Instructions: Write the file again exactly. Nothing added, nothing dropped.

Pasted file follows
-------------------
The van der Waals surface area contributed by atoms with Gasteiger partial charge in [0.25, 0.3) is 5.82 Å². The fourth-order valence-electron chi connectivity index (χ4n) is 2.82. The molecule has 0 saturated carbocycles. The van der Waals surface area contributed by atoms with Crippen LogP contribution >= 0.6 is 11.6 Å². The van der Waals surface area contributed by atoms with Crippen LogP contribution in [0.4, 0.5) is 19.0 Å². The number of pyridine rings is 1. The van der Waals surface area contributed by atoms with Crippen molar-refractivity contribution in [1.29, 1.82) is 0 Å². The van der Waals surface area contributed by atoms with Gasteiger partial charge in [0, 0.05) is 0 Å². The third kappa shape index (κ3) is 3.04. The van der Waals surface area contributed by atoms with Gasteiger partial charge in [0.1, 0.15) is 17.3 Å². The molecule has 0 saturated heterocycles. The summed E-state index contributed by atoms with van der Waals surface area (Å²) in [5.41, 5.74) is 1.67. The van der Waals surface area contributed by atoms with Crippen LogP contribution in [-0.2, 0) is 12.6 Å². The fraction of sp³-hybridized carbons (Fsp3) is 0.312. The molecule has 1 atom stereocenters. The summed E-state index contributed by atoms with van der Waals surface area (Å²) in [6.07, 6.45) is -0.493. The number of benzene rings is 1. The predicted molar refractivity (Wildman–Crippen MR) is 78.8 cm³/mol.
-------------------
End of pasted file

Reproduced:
The van der Waals surface area contributed by atoms with Gasteiger partial charge in [0.25, 0.3) is 5.82 Å². The fourth-order valence-electron chi connectivity index (χ4n) is 2.82. The molecule has 0 saturated carbocycles. The van der Waals surface area contributed by atoms with Crippen LogP contribution >= 0.6 is 11.6 Å². The van der Waals surface area contributed by atoms with Crippen LogP contribution in [0.4, 0.5) is 19.0 Å². The number of pyridine rings is 1. The van der Waals surface area contributed by atoms with Crippen molar-refractivity contribution in [1.29, 1.82) is 0 Å². The van der Waals surface area contributed by atoms with Gasteiger partial charge in [0, 0.05) is 0 Å². The third kappa shape index (κ3) is 3.04. The van der Waals surface area contributed by atoms with Gasteiger partial charge in [0.1, 0.15) is 17.3 Å². The molecule has 0 saturated heterocycles. The summed E-state index contributed by atoms with van der Waals surface area (Å²) in [5.41, 5.74) is 1.67. The van der Waals surface area contributed by atoms with Crippen LogP contribution in [-0.2, 0) is 12.6 Å². The fraction of sp³-hybridized carbons (Fsp3) is 0.312. The molecule has 1 atom stereocenters. The summed E-state index contributed by atoms with van der Waals surface area (Å²) in [6.07, 6.45) is -0.493. The number of benzene rings is 1. The predicted molar refractivity (Wildman–Crippen MR) is 78.8 cm³/mol.